This is what I typically do:
File outputDir = context.getCacheDir(); // context being the Activity pointer File outputFile = File.createTempFile("prefix", "extension", outputDir);
As for their deletion, I am not complete sure either. Since I use this in my implementation of a cache, I manually delete the oldest files till the cache directory size comes down to my preset value.
If you'd like to cache some data, rather than store it persistently, you should use
getCacheDir()to open a File that represents the internal directory where your application should save temporary cache files.
When the device is low on internal storage space, Android may delete these cache files to recover space. However, you should not rely on the system to clean up these files for you. You should always maintain the cache files yourself and stay within a reasonable limit of space consumed, such as 1MB. When the user uninstalls your application, these files are removed.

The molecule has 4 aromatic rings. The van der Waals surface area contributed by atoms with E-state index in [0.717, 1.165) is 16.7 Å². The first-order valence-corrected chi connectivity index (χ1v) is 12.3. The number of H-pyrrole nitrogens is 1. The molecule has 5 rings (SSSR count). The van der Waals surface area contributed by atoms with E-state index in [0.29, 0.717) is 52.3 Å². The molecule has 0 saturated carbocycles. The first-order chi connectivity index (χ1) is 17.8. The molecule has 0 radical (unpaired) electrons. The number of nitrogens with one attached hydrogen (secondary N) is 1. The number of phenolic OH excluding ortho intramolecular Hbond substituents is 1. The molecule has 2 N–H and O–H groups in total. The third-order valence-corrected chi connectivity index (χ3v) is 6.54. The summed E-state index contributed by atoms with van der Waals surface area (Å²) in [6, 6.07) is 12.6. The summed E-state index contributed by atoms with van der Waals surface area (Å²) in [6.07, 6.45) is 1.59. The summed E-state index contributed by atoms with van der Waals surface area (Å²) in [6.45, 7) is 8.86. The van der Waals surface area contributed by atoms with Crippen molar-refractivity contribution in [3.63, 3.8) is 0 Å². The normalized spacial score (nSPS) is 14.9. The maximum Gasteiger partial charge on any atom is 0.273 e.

To open a File that represents the external storage directory where you should save cache files, call
getExternalCacheDir(). If the user uninstalls your application, these files will be automatically deleted.
ContextCompat.getExternalFilesDirs(), mentioned above, you can also access a cache directory on a secondary external storage (if available) by calling
Tip: To preserve file space and maintain your app's performance, it's important that you carefully manage your cache files and remove those that aren't needed anymore throughout your app's lifecycle.